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A 100% Reversible Rental Bathroom Makeover For Under $500

updated May 3, 2019
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(Image credit: Apartment Therapy)

Joseph’s bathroom had some decent bones. The fixtures weren’t terrible or avocado green (not that there’s anything wrong with green). It had plain white tile— which you could see once you scrubbed your way past all the rust and mold. So, all and all, not a nightmare. It just needed a light makeover: getting rid of the bandaid beige, cleaning up the tile, and adding some color and warmth with a new floor, paint and decor. Ready to see what we did?

(Image credit: Jessica Rapp)

If you missed all the before photos, check those out here and see a breakdown of what we did.

(Image credit: Dabney Frake)

#1: Cleaned Nasty Grout & Recaulked

Usually paint gets the award for biggest impact for least amount of money. Not this time. Where before there was rust and mold, now there is clean white tile and grout for days. Without a doubt the best thing we did to this bathroom.

(Image credit: Jessica Rapp)

#2: Spackled, Primed and Painted

After the grout, I focused on the walls. The old paint color wasn’t doing the bathroom any favors, so after a coat or two of Kilz Kitchen & Bath (which helps with moisture and mildew), we painted the walls a fresh, deep green. True confession: After a few slips of the roller, we wound up painting the ceiling too, which was a happy error that wound up looking great.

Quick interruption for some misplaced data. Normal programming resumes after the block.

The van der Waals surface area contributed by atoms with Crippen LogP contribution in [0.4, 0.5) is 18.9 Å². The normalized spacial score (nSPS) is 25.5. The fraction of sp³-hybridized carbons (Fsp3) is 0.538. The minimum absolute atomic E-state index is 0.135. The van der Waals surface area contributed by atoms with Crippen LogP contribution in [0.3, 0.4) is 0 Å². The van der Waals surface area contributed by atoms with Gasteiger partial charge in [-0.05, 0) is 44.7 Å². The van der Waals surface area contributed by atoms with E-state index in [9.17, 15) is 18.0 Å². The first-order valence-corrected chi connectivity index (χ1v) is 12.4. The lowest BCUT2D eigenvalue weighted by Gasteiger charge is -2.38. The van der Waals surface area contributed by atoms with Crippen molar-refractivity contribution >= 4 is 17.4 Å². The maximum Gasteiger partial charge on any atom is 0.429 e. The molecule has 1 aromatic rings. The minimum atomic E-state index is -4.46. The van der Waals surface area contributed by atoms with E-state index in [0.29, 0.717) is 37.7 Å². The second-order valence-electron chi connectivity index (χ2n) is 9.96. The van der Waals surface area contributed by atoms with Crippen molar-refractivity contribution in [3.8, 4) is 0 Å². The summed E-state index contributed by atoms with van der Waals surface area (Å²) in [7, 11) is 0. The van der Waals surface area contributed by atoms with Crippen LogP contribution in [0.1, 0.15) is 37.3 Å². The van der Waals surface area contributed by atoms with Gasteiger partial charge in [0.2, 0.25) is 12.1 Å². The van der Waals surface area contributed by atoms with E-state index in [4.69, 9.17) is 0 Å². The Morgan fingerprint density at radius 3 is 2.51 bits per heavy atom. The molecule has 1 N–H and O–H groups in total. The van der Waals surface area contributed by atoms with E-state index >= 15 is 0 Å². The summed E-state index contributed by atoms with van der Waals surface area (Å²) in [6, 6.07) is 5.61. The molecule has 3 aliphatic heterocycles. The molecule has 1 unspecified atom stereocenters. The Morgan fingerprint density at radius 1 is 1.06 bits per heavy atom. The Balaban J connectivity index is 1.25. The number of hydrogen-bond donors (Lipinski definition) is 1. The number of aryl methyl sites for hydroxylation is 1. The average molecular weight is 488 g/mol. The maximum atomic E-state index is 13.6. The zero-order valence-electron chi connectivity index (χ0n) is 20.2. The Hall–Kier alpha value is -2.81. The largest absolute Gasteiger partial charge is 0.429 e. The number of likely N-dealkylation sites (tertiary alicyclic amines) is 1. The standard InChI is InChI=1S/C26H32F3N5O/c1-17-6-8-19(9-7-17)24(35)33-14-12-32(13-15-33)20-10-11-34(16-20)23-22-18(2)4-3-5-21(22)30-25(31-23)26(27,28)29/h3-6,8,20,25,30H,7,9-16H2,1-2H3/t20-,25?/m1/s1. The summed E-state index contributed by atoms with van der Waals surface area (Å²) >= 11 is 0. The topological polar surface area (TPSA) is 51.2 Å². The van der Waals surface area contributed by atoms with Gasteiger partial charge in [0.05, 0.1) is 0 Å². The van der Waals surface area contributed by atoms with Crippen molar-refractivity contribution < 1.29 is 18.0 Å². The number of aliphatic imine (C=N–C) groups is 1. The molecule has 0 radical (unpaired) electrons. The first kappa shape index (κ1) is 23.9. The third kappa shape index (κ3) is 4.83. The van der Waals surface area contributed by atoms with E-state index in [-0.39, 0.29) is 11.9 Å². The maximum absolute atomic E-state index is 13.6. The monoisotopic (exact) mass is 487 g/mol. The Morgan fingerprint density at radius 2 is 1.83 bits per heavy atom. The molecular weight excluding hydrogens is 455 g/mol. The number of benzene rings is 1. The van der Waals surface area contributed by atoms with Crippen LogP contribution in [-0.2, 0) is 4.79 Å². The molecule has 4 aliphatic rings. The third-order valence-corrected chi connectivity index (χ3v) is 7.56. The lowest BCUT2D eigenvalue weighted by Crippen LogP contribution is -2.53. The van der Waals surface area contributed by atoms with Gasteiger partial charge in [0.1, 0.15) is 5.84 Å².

(Image credit: Dabney Frake)

#3: Swapped Out Lighting & Mirror

A new brass and bronzed metal light fixture looks great with the green walls and the new campaign-style mirror, which replaced the old mirrored vanity. Instead of dealing with the recessed cabinet space, we just installed the regular wall mirror over the same spot. Since the new mirror is larger, it covers the hole.

(Image credit: Dabney Frake)

#4: Added Storage

It’s a very small bathroom, without a lot of room for stuff, but we added a couple of options for storing bathroom products and linens. First and foremost, the new wraparound open shelving makes it easy for Joseph to grab what he needs. They are just stained board anchored to the wall with L brackets, which were painted green to help them blend into the wall. Towels are kept in the new basket below, and on existing hooks mounted on the back of the bathroom door.

(Image credit: Dabney Frake)

#5: Installed New Flooring

Although the old tile wasn’t horrific, this vinyl floor really is a nice change, especially for the money. It feels smooth and sturdy underfoot, and the wood look really warms up the bathroom. Once he moves out, Joseph can easily pull up the flooring if the landlord isn’t happy with the change. There’s no adhesive or nails to stop him.


At the end of the day, we spent under $500 which isn’t nothing, but most of it can be removed and taken when Joseph moves out. As long as he keeps the old mirror and sconce, he can replace those puppies in under an hour. The floor will probably come up in about ten minutes. But then again, the landlord also might want to leave it.

About $100 was for towels and decor, which you might already have and not need to buy. That makes the final tally significantly less.

  • Grout Cleaning & Supplies: $18.70
  • Paint & Supplies: $45.61
  • Flooring & Supplies: $66.91
  • Shelving & Hardware: $24.94
  • Mirror: $119 (regularly $159)
  • Lighting: $76.50
  • Towels & Storage: $100.98
  • Miscellaneous Hardware & Supplies: $33.33

Grand Total: $ 485.97


Want to see more of these rental makeovers? You’ll love Tara’s kitchen redo.

Re-edited from a post originally published 3.8.17

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